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Festival marks DocLab’s fifth anniversary with special tribute to NFB interactive works

Montreal, November 2, 2012 — The National Film Board of Canada (NFB) returns to the prestigious International Documentary Film Festival Amsterdam (IDFA)—the world’s largest documentary film festival, taking place November 14 to 25, 2012—with a stellar selection of documentary films, including three premieres, as well as a unique film and performance event featuring three NFB interactive web documentaries.

International premiere – Reflecting Images: Masters

Directed by Yung Chang (Up the Yangtze, China Heavyweight), The Fruit Hunters (EyeSteelFilm/NFB) follows devoted fruit fanatics who’ve dedicated themselves to searching for and saving rare and exotic fruit. Movie star Bill Pullman’s obsession leads him on a crusade to create a community orchard in the Hollywood Hills. Adventurers Noris Ledesma and Richard Campbell scour the jungle for rare mangos, hoping to intervene before the plants are steamrolled by industrialization. Pioneering scientist Juan Aguilar races to breed bananas resistant to a deadly fungus that threatens the worldwide crop. And fruit detectives including Isabella Dalla Ragione investigate Renaissance-era paintings for clues, hoping to rediscover lost fruits. And, of course, there are the fruits themselves, presented in all their mouthwatering glory: cherimoyas, ice cream beans, durians and more.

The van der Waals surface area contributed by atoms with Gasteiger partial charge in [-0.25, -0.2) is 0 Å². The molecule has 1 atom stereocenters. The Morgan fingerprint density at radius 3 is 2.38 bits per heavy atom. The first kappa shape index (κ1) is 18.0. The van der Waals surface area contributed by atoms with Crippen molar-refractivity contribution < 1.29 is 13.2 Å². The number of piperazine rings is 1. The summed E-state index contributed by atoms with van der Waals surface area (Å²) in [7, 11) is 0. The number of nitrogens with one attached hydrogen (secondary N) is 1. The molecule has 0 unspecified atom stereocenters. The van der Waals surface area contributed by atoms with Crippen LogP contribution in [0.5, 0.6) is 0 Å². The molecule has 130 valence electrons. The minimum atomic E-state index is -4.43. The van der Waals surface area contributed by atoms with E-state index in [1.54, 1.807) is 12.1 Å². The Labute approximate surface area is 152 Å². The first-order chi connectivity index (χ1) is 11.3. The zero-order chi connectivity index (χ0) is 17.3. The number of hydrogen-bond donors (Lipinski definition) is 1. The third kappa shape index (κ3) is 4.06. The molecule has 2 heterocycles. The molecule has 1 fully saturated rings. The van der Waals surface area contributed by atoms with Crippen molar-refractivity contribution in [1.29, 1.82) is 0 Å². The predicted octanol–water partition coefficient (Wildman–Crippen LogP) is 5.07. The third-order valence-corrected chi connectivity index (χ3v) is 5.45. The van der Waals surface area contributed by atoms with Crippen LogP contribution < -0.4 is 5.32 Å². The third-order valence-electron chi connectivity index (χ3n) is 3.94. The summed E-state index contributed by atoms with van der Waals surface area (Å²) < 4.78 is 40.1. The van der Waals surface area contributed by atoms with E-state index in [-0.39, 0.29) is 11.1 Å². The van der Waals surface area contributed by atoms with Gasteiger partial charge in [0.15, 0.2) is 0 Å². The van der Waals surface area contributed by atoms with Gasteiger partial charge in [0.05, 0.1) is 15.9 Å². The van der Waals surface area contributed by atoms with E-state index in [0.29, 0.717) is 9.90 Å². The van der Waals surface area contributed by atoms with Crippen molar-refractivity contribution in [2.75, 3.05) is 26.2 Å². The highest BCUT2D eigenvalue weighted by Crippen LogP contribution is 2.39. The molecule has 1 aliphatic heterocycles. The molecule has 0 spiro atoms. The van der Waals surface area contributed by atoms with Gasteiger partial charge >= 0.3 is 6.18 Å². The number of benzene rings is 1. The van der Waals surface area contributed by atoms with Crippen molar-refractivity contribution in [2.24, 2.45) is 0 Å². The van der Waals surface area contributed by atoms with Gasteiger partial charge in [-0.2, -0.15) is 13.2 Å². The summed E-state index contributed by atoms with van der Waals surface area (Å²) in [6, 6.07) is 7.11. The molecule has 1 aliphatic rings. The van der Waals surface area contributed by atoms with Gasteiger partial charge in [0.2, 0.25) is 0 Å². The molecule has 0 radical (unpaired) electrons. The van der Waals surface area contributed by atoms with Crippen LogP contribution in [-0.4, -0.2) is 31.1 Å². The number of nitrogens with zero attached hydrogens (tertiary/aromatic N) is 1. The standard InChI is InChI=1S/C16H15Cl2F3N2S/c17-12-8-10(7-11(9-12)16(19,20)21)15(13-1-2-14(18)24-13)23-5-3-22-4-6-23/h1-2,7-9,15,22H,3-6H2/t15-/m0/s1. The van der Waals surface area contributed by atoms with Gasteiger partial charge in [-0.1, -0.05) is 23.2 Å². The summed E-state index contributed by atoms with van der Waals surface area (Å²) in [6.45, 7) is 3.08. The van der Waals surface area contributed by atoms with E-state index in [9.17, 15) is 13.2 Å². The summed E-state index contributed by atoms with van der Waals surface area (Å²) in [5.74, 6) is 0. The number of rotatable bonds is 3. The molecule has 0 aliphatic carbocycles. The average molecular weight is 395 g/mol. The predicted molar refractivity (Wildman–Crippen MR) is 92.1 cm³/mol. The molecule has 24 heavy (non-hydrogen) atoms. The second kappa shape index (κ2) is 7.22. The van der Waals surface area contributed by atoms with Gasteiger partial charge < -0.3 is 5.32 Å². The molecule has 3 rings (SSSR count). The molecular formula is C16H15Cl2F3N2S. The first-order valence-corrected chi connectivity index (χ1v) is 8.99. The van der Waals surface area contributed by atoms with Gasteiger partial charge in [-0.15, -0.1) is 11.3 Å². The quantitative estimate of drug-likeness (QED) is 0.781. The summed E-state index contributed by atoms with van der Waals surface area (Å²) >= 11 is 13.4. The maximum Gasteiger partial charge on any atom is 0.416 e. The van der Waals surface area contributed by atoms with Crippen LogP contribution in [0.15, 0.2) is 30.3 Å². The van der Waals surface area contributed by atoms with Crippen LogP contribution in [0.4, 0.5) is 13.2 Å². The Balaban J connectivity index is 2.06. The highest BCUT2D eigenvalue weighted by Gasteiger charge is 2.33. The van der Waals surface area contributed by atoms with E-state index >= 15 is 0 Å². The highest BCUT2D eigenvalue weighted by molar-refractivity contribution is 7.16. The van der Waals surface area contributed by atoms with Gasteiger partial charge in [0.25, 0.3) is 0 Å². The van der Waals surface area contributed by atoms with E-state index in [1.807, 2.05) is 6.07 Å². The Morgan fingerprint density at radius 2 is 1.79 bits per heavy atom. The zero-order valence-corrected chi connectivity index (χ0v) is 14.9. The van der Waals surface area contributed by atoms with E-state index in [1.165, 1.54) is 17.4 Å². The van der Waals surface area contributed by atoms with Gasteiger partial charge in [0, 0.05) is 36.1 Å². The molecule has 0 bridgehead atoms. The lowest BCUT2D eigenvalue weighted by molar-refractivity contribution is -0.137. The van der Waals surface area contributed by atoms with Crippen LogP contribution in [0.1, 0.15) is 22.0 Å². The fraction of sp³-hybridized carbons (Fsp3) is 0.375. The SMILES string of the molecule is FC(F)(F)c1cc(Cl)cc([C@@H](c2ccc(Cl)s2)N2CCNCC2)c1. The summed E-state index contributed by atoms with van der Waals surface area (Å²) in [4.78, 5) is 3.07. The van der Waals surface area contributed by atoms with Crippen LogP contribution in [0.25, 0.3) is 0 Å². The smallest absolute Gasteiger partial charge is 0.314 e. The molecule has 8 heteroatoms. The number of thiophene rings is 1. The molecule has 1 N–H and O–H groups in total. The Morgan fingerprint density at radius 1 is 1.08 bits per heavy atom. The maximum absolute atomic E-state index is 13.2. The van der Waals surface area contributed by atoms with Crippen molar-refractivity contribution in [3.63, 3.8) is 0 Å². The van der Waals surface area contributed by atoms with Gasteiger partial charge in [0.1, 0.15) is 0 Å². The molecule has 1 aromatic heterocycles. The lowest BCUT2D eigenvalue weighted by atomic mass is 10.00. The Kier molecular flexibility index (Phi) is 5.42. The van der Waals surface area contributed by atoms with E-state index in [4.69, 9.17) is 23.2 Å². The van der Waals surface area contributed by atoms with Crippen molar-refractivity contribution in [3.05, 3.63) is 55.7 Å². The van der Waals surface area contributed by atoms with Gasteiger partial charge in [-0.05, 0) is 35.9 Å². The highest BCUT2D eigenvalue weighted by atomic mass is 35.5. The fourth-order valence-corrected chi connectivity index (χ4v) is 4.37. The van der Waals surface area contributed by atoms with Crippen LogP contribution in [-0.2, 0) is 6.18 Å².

The Fruit Hunters is produced by Bob Moore and Mila Aung-Thwin (EyeSteelFilm) and Kat Baulu (NFB). Executive producers are Daniel Cross (EyeSteelFilm), Ravida Din (NFB) and Robin Smith (Kinosmith).

European premiere – Mid-Length Competition

Daniel Léger’s Inseparable introduces audiences to Jean-Paul and Anne, who suffer from physical and intellectual impairments respectively, and share an unwavering love for each other. Declarations of love, little gifts, jokes and affectionate nicknames highlight a deeply moving relationship that transcends differences, as together they look after Jean-Paul’s ailing parents. With great respect for those who confide in him, Léger presents love through the eyes of two people with disabilities, and in so doing, creates an inspiring lesson in happiness.

Inseparable is produced by Murielle Rioux-Poirier and executive produced by Jacques Turgeon for the NFB.

European premiere – Reflecting Images: Panorama

For over 100 years, Aboriginal children in Canada were legally required to attend church-run boarding schools, an assimilationist practice now regarded as a national and cultural tragedy. Directed by Tim Wolochatiuk and written by Jason Sherman, We Were Children tells the heartbreaking true story of Lyna Hart and Glen Anaquod, removed from their homes at the ages of four and six and forced to adapt to a strange, threatening new world.

Blending stunning dramatic storytelling with unflinching documentary narratives, the film gives voice to two children trapped in a system that would impact their lives forever. We Were Children is a co-production of Eagle Vision Inc., eOne Television and the NFB, with the participation of Manitoba Film and Music, the Canadian Media Fund and the Aboriginal Peoples Television Network. The film is produced by Kyle Irving and executive produced by Lisa Meeches for Eagle Vision and Laszlo Barna and Loren Mawhinney for eOne, with David Christensen as producer and executive producer for the NFB.

Reflecting Images: Masters